A Vineyard In The Backyard? It's Possible

A Vineyard In The Backyard? It's Possible

Nothing is more lusciously symbolic of the joys of gardening as a bunch of fully ripened grapes hanging on the vine, kissed with morning dew. Nineteenth century pioneer Peter Britt grew over 200 varieties of grapes, yet today many don't try growing their own grapes because they've heard it is difficult, or can't be done without the use of chemicals.

Chris Martin, owner of organic Troon Vineyard in the Applegate, has news for you. "It's really not that much work," he says, "especially for backyard growers."

"We sell a couple hundred grape plants a season," says Dieter Trost, owner of Southern Oregon Nursery, which carries about a dozen varieties. "Most people have really good results. They aren't hard to grow. You just have to take your time in training them."

If you want to grow eating grapes, or make your own grape juice or raisins, select one of the 25 eating grapes that grow well in our region (see the sidebar). If you want to try winemaking, Oregon State University can provide you with a list of 54 different varietals that grow somewhere in our region. Wine grapes have higher sugar content and are slightly more finicky. Selecting for the right soil and micro-climate is important and it would be best to consult the extension center or a professional before deciding.

Well-drained soil is essential for most grapes, as they don't like to have wet feet. Merlot grapes will grow in clay, however, if they get enough sun. And French drains can help with clay soil, as well as with incorporating organic matter.

Marcus Buchanan, OSU viticulture advisor, says it's crucial to have good air flow through and around the plant. It's the reason many vineyards are set on slight slopes. There are two main diseases in this area that attack grapes: powdery mildew and botrytis. The latter is a fungal disease, also known as "bunch rot" because the whole bunch will mold and rot. If you have too many leaves shading the developing grapes either of these diseases may become a problem. "You have to keep the canopy open," Martin advises.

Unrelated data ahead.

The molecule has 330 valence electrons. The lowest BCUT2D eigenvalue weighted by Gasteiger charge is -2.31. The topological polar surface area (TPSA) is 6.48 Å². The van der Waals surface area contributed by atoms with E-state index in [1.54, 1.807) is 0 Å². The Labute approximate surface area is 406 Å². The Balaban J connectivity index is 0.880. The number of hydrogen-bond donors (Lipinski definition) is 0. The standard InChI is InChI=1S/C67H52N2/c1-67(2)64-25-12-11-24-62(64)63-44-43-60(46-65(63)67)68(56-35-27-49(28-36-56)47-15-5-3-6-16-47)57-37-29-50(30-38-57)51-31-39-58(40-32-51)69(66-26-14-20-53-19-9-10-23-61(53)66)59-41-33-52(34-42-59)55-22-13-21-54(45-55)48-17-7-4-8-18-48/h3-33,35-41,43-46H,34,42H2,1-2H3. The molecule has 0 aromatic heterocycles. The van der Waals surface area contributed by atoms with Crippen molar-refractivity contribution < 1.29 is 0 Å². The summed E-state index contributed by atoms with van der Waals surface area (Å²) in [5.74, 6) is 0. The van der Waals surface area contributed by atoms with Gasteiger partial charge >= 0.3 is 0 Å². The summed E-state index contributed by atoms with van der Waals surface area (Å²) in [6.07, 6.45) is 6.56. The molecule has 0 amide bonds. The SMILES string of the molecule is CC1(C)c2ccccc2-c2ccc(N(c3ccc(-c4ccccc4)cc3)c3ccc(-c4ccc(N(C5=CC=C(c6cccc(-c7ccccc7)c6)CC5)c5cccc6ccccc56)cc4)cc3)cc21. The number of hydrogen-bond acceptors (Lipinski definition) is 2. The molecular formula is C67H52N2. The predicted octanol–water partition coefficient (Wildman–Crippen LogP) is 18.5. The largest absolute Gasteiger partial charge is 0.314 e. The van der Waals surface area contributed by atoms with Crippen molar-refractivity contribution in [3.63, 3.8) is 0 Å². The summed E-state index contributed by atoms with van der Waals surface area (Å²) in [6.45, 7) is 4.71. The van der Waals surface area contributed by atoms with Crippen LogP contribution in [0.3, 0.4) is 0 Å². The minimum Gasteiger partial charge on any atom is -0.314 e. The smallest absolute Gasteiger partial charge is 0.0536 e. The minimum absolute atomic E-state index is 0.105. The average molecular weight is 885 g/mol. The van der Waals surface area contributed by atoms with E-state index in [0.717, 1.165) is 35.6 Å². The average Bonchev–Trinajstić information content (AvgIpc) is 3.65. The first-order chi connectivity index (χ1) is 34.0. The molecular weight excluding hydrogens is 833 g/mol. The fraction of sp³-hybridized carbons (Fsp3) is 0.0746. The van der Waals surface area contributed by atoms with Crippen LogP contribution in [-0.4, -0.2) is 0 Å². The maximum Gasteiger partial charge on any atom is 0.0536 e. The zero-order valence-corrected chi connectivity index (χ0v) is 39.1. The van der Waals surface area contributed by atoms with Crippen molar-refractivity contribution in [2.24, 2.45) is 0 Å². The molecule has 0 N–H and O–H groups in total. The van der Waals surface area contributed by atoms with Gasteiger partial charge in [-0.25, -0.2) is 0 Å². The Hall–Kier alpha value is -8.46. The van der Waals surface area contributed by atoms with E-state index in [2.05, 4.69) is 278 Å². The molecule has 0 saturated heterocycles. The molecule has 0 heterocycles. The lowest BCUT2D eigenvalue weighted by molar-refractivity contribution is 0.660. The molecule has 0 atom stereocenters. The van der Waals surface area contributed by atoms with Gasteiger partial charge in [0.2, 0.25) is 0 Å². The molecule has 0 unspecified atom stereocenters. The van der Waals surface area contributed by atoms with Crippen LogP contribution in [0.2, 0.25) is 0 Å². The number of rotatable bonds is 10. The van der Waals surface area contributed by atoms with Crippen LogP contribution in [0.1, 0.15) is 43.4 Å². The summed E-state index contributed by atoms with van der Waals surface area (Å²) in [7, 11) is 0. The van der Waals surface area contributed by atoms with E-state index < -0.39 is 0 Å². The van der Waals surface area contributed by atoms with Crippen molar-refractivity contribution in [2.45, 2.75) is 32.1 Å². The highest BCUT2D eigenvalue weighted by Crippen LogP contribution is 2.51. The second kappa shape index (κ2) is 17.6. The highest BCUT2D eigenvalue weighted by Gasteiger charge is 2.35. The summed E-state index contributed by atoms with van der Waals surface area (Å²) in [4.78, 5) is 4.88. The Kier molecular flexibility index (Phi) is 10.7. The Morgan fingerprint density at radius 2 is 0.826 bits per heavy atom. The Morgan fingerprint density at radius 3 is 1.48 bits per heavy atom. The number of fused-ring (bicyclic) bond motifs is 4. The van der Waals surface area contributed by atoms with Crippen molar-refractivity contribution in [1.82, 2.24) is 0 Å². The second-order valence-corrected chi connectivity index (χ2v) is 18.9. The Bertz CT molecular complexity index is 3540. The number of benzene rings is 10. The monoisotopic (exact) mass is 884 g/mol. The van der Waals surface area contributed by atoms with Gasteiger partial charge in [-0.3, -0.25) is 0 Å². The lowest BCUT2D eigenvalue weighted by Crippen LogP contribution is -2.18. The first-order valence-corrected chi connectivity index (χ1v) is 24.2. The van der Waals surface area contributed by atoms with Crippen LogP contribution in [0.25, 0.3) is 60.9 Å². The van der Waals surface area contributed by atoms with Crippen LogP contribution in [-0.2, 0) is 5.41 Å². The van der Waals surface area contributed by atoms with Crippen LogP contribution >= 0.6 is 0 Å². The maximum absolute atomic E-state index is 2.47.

To treat these diseases organically, he suggests applications of sulfur, Stylet-Oil or Kaligreen at the proper times. Martin says varying the treatment used helps keep fungus in control.

There are no real insect problems with grapes, although Buchanan says leafhoppers are an occasional problem. The only other major problem is frosts — they are either too early or too late.

The best defense against frost is prevention. Martin advises that the vines should be pruned so the grapes are at least 3 1/2 feet off the ground — 6 feet high is better. While this is ideal for arbors, those who want just a few plants can easily use metal fence posts with three horizontal wires strung between them. This keeps the grapes above the colder air.

Whether growing table grapes or wine grapes, Martin also recommends the use of a weed mat under the vines, which keeps out competing weeds and helps spread water fully around the plant, especially when using drip irrigation.

For just a little trouble and care you can have grapes, grape juice or raisins with much better flavor than those available in stores. Or wine with your own name on the label. Hmmmm. Time to dream up label designs.

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